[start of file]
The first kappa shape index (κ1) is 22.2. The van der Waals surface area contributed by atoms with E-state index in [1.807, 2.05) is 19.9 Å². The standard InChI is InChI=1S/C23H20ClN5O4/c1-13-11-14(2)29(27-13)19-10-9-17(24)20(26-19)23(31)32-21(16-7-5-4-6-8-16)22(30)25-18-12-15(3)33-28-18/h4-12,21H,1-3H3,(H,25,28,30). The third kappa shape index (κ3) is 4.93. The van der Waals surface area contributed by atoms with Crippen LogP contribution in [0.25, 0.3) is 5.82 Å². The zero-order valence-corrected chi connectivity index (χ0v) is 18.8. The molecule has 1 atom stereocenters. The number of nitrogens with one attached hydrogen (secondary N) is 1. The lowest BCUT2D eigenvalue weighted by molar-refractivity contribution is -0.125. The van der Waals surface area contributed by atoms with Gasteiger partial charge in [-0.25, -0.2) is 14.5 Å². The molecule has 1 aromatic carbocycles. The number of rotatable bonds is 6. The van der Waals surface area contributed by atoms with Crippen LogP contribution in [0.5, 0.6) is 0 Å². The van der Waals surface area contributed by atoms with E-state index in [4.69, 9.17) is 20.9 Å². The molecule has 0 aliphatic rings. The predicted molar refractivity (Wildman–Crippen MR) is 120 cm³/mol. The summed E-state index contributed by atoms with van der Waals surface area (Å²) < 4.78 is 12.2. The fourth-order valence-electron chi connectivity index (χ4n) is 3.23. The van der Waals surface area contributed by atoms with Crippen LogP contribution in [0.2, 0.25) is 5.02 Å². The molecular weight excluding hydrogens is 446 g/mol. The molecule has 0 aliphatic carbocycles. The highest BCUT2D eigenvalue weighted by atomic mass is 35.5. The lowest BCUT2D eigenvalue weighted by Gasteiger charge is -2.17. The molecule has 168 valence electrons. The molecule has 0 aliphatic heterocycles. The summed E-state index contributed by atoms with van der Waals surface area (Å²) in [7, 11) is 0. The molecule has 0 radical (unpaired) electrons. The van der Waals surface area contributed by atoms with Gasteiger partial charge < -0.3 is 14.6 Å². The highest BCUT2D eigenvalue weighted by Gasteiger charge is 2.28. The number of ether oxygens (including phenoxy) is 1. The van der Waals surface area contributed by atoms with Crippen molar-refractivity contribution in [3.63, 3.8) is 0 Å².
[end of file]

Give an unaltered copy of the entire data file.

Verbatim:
The first kappa shape index (κ1) is 22.2. The van der Waals surface area contributed by atoms with E-state index in [1.807, 2.05) is 19.9 Å². The standard InChI is InChI=1S/C23H20ClN5O4/c1-13-11-14(2)29(27-13)19-10-9-17(24)20(26-19)23(31)32-21(16-7-5-4-6-8-16)22(30)25-18-12-15(3)33-28-18/h4-12,21H,1-3H3,(H,25,28,30). The third kappa shape index (κ3) is 4.93. The van der Waals surface area contributed by atoms with Crippen LogP contribution in [0.25, 0.3) is 5.82 Å². The zero-order valence-corrected chi connectivity index (χ0v) is 18.8. The molecule has 1 atom stereocenters. The number of nitrogens with one attached hydrogen (secondary N) is 1. The lowest BCUT2D eigenvalue weighted by molar-refractivity contribution is -0.125. The van der Waals surface area contributed by atoms with Gasteiger partial charge in [-0.25, -0.2) is 14.5 Å². The molecule has 1 aromatic carbocycles. The number of rotatable bonds is 6. The van der Waals surface area contributed by atoms with Crippen LogP contribution in [0.5, 0.6) is 0 Å². The van der Waals surface area contributed by atoms with E-state index in [4.69, 9.17) is 20.9 Å². The molecule has 0 aliphatic rings. The predicted molar refractivity (Wildman–Crippen MR) is 120 cm³/mol. The summed E-state index contributed by atoms with van der Waals surface area (Å²) < 4.78 is 12.2. The fourth-order valence-electron chi connectivity index (χ4n) is 3.23. The van der Waals surface area contributed by atoms with Crippen LogP contribution in [0.2, 0.25) is 5.02 Å². The molecular weight excluding hydrogens is 446 g/mol. The molecule has 0 aliphatic carbocycles. The highest BCUT2D eigenvalue weighted by atomic mass is 35.5. The lowest BCUT2D eigenvalue weighted by Gasteiger charge is -2.17. The molecule has 168 valence electrons. The molecule has 0 aliphatic heterocycles. The summed E-state index contributed by atoms with van der Waals surface area (Å²) in [7, 11) is 0. The molecule has 0 radical (unpaired) electrons. The van der Waals surface area contributed by atoms with Gasteiger partial charge < -0.3 is 14.6 Å². The highest BCUT2D eigenvalue weighted by Gasteiger charge is 2.28. The number of ether oxygens (including phenoxy) is 1. The van der Waals surface area contributed by atoms with Crippen molar-refractivity contribution in [3.63, 3.8) is 0 Å².